BRONX, N.Y. -- All week long, 24 of the nation's best players were pumped to play at Harlem's famed Rucker Park in the Boost Mobile Elite 24.
The rain was on and off on Friday, but ultimately the basketball gods didn't let the game be played at the world's most famous outdoor court. Instead, organizers scrambled to move the game to the weather-friendly environment of the New York Gauchos Gym in the Bronx.
Launched in 2006, the Boost Mobile Elite 24 is the only high school event that brings together the nation's best basketball players regardless of class or sneaker affiliation. This was the first time the weather forced the game to move, thereby ruining plans to televise the game on Saturday. The weather dampened the players' spirits at first, but a frenzied overflow crowd (police had to turn dozens away once the gym reached capacity well before tip-off) re-energized everyone.
"We got pumped to play there at Rucker -- that's so historical," said Ames (Iowa) guard Harrison Barnes. "We were bummed we didn't play there, but it was still a good experience."
Despite some fatigue, offense came easily in the Skip To My Lou's 133-120 win over The Goat thanks to MVP performances by shooting guard Doron "Smooth Criminal" Lamb and Tobias "Nobody's Smiling" Harris.
Lamb, a 6-foot-4 New York native who plays at Oak Hill Academy (Mouth of Wilson, Va.), led all scorers with 23 points. He added six rebounds and five assists. Harris, a 6-foot-8 power forward from Half Hollow Hills West (Dix Hills, N.Y.), added 20 points and five rebounds.
The Goat jumped out to a quick 10-1 lead, but Skip To My Lou rode the energized crowd to take a 30-28 lead in the second quarter.
One-one battles, a New York playground tradition, kept the excitement going all night. And the game's highlight was an emphatic dunk by Lake Clifton (Baltimore) guard Josh Selby. He took two power dribbles down the right side, elevated over a startled Kendall Marshall of Bishop O'Connell (Arlington, Va.) and threw it down with authority.
"Everybody seemed to want something to happen," said Selby, 6-foot-3. "I thought it was a perfect time to do something like that. I wanted to show everyone here and back home in Baltimore what I can do."
Though the crowd was most interested in the highlight plays, the game went back and forth until the end. Skip To My Lou took a 59-58 halftime lead. A rarity for Elite 24, both teams actually sprinkled in some strong defense along the way. Marshall even blocked three shots (when not getting dunked on).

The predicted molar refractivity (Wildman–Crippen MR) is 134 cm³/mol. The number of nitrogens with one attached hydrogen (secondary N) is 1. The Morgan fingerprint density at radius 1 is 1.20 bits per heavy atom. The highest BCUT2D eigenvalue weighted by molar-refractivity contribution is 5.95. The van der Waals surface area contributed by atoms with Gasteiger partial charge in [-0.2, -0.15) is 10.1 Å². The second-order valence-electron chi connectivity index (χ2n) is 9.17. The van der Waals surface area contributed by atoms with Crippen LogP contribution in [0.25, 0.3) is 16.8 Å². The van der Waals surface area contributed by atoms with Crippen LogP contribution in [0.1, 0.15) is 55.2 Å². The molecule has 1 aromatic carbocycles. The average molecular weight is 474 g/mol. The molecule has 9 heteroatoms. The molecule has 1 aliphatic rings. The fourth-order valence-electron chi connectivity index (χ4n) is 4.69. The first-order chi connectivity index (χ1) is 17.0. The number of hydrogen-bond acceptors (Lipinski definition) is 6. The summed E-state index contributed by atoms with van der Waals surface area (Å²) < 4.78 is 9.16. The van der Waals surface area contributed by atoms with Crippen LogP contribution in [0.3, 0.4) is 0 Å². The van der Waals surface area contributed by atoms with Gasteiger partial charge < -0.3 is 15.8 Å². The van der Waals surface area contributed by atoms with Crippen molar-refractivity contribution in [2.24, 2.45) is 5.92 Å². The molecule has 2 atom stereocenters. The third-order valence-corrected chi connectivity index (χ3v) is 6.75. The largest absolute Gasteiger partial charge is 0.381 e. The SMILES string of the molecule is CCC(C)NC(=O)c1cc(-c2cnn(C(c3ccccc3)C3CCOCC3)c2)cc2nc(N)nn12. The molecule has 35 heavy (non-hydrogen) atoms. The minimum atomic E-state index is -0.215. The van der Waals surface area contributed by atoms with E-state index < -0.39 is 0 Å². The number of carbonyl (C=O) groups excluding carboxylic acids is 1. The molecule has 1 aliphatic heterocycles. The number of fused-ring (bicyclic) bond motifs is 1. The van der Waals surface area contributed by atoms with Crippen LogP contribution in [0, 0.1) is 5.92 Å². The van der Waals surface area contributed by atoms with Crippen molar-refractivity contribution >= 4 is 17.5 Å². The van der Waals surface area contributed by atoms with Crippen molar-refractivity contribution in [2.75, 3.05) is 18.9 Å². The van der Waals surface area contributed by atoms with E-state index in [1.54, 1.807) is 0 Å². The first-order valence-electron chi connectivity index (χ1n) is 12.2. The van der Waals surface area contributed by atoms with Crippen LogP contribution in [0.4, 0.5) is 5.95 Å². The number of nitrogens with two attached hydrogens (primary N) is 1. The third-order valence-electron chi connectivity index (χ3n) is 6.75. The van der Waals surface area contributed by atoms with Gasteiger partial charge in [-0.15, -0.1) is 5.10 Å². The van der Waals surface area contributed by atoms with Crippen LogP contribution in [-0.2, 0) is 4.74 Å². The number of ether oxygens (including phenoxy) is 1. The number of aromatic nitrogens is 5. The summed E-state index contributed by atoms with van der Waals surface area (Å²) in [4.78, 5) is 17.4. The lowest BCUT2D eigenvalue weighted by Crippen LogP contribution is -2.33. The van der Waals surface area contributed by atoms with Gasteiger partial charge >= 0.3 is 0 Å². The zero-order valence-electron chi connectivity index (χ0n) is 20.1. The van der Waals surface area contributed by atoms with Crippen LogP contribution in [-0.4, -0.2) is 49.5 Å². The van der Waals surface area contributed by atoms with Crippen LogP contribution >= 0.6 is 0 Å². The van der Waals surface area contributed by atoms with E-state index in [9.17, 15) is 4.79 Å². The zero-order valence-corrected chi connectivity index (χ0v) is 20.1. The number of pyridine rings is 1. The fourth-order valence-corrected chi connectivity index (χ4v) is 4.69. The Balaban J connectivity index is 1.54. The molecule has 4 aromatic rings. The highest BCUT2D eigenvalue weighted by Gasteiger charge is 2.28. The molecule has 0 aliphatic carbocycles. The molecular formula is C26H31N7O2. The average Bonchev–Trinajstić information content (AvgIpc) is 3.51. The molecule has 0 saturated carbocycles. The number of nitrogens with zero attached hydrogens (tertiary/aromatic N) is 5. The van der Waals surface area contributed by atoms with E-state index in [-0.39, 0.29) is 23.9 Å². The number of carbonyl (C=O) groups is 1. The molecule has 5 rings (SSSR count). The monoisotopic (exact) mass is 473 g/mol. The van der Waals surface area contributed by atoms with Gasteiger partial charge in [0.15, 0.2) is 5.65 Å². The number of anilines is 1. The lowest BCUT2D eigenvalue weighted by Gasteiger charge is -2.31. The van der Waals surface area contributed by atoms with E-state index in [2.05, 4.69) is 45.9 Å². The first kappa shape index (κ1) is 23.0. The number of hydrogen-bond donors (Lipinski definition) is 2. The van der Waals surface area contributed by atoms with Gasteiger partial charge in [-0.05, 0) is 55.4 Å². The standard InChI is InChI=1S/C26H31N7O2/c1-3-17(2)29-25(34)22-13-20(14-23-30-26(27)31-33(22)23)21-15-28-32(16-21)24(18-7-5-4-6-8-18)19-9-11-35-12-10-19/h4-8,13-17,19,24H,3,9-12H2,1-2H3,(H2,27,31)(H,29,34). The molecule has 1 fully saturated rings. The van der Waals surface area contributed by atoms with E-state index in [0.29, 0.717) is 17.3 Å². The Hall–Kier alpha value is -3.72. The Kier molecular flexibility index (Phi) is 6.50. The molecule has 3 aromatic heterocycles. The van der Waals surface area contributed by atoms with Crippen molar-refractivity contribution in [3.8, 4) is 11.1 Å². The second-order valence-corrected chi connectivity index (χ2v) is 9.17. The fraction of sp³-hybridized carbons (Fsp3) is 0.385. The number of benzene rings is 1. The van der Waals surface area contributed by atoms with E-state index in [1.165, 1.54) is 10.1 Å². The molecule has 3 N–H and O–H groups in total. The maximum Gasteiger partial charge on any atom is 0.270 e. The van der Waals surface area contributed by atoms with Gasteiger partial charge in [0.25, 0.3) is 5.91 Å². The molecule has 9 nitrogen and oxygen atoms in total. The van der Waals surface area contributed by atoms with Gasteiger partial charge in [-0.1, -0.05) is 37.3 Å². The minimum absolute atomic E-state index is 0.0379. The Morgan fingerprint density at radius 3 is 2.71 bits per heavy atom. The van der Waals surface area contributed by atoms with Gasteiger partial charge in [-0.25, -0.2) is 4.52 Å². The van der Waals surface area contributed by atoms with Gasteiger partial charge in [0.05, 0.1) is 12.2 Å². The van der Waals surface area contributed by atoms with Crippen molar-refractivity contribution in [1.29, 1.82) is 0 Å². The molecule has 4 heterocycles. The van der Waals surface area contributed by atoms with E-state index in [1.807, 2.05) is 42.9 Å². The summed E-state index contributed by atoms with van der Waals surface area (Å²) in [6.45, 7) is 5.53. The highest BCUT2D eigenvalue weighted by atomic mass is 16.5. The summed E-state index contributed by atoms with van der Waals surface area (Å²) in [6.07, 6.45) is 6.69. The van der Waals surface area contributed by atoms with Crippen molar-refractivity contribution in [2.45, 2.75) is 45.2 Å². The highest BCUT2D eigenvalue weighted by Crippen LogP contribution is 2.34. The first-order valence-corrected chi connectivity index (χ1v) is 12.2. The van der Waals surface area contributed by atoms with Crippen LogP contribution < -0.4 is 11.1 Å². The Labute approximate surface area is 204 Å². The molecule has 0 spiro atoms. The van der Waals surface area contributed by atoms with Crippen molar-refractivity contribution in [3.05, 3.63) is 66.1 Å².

Named after streetball legend Rafer Alston, who's now with the New Jersey Nets, Skip to My Lou led 94-93 after three quarters before pulling away in the fourth.
Behind a strong transition game by Harris and Baltimore native Roscoe Smith out of Oak Hill Academy (Mouth of Wilson, Va.), Skip To My Lou outscored The Goat 39-27 in the fourth.
Smith, dubbed "Scoe the Show" by streetball impresario Bobbito Garcia, scored 22 on 11-of-19 shooting while adding seven rebounds.
"I think I played well, but it was very difficult because everybody was looking forward to playing at Rucker Park," Smith said. "It boosted our ego when we came out in this gym and everybody was fired up."
Word of God (Raleigh, N.C.) forward C.J. Leslie finished with 15 points, 11 rebounds, two assists and two blocked shots to earn co-MVP honors for The Goat with Selby, dubbed "Talk of the Town" by Bobbito. Selby's high-flying antics resulted in a team-high 18 points, not to mention six spectacular assists.
Lincoln (Brooklyn, N.Y.) coach Dwayne "Tiny" Morton coached Skip To My Lou with help from Boston Celtics guard Rajon Rondo and Elite 24 alumn Tyreke Evans (Sacramento Kings).
Influential New York Post NBA writer and Rucker Park veteran Peter "The Viper" Vecsey coached The Goat with help from Elite 24 alumni Kevin Love (Minnesota Timberwolves) and Brandon Jennings (Milwaukee Bucks).
Sure, the game didn't go off as planned. But Barnes, the No.1 player in the ESPNU 100, still felt good after scoring 18 points for Skip To My Lou.
"What sets this game apart is a lot the best players get together to show their talent," he said. "It was a great way to end summer."